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      as the impact of peering or advertising impacts sustainability.
      In addition, there may be a need to look at research for specific
      areas of improvements that are promising but not ready for
      standards discussion.

   In summary, the goals that the IETF should have include:

   *  Full understanding of the Internet’s environmental impact.

   *  Continuous improvement of our technology.

   *  Launching research relevant activities.

   To support these goals the IAB has created the eimpact program
   [EIMPACT] as a venue for further discussions concerning environmental
   impacts and sustainability of Internet technology.

4.  Feedback

   The organizers received generally positive feedback about the
   workshop.

   One practical issue from the organizer's point of view was that due
   to the extension of the deadline, the final submissions and paper
   reviews collided in part with the IETF-115 meeting.  This led to it
   being very difficult for the program committee and practical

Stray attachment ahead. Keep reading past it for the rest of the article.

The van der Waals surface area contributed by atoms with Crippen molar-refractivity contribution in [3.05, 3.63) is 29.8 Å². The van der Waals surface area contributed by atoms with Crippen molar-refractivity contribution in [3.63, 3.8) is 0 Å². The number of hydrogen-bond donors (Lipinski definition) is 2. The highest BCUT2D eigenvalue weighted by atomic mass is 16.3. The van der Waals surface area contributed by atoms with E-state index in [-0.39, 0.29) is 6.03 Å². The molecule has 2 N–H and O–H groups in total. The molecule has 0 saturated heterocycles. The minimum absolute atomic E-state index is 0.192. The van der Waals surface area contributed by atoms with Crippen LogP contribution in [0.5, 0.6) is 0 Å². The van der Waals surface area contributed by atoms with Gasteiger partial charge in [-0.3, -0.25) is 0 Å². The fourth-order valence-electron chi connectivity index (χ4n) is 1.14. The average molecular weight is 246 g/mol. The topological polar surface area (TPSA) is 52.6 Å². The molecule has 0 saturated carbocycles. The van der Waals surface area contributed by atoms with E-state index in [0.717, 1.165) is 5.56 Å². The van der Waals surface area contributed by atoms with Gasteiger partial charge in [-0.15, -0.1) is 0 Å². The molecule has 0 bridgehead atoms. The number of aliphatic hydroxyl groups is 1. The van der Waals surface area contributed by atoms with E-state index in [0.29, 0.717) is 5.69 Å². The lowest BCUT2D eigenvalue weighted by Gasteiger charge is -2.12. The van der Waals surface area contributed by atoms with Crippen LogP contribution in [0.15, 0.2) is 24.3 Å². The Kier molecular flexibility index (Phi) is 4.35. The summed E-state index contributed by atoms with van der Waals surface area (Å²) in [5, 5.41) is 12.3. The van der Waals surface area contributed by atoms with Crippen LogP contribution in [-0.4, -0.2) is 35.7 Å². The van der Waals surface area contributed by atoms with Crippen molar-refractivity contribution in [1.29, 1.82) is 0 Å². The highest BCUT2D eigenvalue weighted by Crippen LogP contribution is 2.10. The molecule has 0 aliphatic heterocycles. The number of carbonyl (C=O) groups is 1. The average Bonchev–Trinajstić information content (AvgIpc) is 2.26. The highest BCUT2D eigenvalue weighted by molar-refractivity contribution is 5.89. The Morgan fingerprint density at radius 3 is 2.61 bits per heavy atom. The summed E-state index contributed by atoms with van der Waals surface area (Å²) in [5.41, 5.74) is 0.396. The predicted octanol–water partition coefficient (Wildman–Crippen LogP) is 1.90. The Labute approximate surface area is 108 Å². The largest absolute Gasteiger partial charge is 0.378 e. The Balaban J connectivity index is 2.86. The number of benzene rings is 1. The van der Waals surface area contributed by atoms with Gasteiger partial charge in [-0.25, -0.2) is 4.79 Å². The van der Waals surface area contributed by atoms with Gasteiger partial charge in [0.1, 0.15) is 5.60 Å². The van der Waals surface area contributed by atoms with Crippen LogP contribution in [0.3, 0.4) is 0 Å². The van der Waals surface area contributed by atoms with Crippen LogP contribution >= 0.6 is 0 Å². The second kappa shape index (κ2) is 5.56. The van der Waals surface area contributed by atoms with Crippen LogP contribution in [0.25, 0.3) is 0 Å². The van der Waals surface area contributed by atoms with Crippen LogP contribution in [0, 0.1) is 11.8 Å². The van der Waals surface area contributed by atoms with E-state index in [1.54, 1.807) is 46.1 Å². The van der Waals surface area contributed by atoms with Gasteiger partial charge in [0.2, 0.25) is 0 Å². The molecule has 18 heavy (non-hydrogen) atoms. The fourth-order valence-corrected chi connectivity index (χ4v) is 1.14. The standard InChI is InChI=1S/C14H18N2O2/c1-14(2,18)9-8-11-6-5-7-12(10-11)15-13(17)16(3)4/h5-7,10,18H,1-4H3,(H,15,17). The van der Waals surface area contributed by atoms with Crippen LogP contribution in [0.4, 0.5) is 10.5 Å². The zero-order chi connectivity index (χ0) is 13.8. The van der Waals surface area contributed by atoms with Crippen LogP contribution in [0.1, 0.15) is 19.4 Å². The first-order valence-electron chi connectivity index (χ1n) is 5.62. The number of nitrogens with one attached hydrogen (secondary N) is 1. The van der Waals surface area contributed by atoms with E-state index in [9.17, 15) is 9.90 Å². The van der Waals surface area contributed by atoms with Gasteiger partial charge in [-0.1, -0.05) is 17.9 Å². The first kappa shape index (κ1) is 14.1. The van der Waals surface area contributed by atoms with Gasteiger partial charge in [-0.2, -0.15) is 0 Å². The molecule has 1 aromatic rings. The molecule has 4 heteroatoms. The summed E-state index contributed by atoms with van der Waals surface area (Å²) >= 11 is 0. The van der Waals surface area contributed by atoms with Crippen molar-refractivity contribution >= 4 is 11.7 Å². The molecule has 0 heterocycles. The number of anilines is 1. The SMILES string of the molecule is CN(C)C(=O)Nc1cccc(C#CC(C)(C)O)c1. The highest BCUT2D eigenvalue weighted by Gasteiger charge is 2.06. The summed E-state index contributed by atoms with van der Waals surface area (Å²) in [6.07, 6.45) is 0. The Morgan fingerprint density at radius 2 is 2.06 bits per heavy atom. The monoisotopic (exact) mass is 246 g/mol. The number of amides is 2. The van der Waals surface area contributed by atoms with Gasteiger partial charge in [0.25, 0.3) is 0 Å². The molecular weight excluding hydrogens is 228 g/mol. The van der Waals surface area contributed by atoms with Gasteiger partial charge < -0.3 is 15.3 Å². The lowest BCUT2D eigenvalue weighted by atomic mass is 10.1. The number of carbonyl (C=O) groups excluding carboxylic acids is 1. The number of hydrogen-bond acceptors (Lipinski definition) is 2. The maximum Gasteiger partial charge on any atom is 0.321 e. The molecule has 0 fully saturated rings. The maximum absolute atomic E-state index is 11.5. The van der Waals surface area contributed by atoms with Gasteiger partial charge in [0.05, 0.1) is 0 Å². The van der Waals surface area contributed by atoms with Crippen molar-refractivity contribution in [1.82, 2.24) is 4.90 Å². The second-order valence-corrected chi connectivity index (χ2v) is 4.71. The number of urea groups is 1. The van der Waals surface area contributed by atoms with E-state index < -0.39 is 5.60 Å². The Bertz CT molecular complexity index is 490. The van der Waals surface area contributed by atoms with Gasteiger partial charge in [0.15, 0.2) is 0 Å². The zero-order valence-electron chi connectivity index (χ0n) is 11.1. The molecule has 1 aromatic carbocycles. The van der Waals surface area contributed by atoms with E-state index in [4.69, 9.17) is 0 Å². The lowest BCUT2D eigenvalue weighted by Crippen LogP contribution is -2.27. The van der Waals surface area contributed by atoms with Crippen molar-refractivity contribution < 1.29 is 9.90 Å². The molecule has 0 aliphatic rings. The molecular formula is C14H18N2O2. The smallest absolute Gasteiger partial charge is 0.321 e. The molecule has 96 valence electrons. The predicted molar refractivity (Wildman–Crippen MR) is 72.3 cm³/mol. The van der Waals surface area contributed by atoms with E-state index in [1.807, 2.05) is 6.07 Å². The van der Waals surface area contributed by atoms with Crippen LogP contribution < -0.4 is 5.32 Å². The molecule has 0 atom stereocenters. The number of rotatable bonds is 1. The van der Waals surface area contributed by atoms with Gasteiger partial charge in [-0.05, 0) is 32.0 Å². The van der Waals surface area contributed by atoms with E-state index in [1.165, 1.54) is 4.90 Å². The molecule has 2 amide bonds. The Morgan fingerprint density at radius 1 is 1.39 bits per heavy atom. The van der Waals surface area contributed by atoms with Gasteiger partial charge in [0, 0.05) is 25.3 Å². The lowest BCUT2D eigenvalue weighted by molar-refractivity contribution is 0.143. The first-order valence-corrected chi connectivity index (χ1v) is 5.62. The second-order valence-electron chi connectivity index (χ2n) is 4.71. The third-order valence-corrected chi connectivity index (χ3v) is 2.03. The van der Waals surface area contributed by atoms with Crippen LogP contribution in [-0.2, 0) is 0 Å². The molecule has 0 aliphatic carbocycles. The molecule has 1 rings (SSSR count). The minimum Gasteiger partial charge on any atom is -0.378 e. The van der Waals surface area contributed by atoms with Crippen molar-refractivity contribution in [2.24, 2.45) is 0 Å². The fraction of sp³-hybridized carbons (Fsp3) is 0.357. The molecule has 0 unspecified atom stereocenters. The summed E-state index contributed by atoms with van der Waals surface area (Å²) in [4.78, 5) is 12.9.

organization staff to find time for the activity.  We recommend
   avoiding such collisions in the future.

5.  Security Considerations

   The workshop itself did not address specific security topics.  Of
   course, individual changes in Internet technology or operations that
   influence environmental impacts may also influence security aspects.
   These need to be looked at for every proposed change.

   Such influence on security may come in different forms.  For
   instance:

   *  A mechanism that makes, for instance, energy consumption
      information available may be susceptible to tampering or providing
      false information.  For instance, [McDaniel] argues that economics
      and history shows that different players will attempt to cheat if
      a benefit can be acrued by doing so, e.g., by misreporting.  As a